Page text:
9. The Student Conduct Officer shall provide both the accused student and complaint party with written notice of the decision within a reasonable time after the Disciplinary Conference. A copy of the decision letter shall also be sent to the Director of Student Conduct or Chancellor’s Designee. This decision letter needs to include information on how to appeal the decision.
F. Appeals Procedures
1. Sanction only appeals
Any student who accepts responsibility for a Code of Student Conduct violation but disagrees with the sanction imposed maintains the right to have his or her sanction reviewed by the Campus Appeals Committee. The student has 10 working days from the date of his or her decision letter to submit a sanction appeal to the Director of Student Conduct or Chancellor’s Designee (Camden, or Newark). The Director of Student Conduct or Chancellor’s Designee will then transmit the appeal to the appropriate Campus Appeals Committee. Failure to submit an appeal by the appropriate deadline will render the decision final and conclude the process.
The Campus Appeals Committee will review all information and make one of the following recommendations to the Senior Student Affairs Officer:
a. Affirm the sanction originally determined.
b. Modify the sanction.
The Senior Student Affairs Officer reviews the information from the student and Campus Appeals Committee and renders a decision. A decision letter is then sent to the student by the Senior Student Affairs Officer, explaining the decision. If the sanction is upheld, the case is concluded. If the sanction is reduced, the student is given new sanction instructions and the case is concluded.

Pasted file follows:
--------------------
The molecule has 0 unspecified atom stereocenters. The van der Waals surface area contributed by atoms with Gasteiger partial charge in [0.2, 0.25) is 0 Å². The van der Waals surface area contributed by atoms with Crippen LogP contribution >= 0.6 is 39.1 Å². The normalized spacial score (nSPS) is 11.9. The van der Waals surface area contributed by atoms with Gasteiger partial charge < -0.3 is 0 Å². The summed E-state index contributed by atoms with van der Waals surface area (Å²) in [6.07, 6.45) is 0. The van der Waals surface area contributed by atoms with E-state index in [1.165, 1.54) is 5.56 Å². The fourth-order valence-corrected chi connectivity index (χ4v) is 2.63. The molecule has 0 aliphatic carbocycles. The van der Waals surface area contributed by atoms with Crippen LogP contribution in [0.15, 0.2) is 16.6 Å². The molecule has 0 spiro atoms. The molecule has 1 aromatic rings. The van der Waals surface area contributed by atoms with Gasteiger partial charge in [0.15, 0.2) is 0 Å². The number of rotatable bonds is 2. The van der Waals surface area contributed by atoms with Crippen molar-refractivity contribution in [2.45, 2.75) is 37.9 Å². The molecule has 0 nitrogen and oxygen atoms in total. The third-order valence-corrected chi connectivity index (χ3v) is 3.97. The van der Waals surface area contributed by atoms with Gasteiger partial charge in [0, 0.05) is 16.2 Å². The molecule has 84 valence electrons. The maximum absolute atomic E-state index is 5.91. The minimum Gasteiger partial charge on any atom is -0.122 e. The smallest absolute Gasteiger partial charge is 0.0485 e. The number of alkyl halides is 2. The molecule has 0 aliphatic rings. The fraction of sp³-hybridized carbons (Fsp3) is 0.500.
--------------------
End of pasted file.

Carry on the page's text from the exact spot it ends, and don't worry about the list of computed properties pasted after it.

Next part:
2. Appeals of decision and sanction
Any responding student found responsible by a University Hearing Board or a Student Conduct Officer and any complaint party (for a violation involving assault, relationship violence, bullying, intimidation, harassment, sexual assault, invasion of privacy, stalking and hazing) is given one appeal of the finding and/or sanction to the Campus Appeals Committee. Students and complaint parties will be given 10 working days from the date of their decision letter to submit their appeal. Appeals are to be submitted to the Director of Student Conduct or Chancellor’s Designee, who then transmitswill transmit the appeal to the appropriate Campus Appeals Committee. Failure to submit an appeal by the appropriate deadline will render the decision final and conclude the process.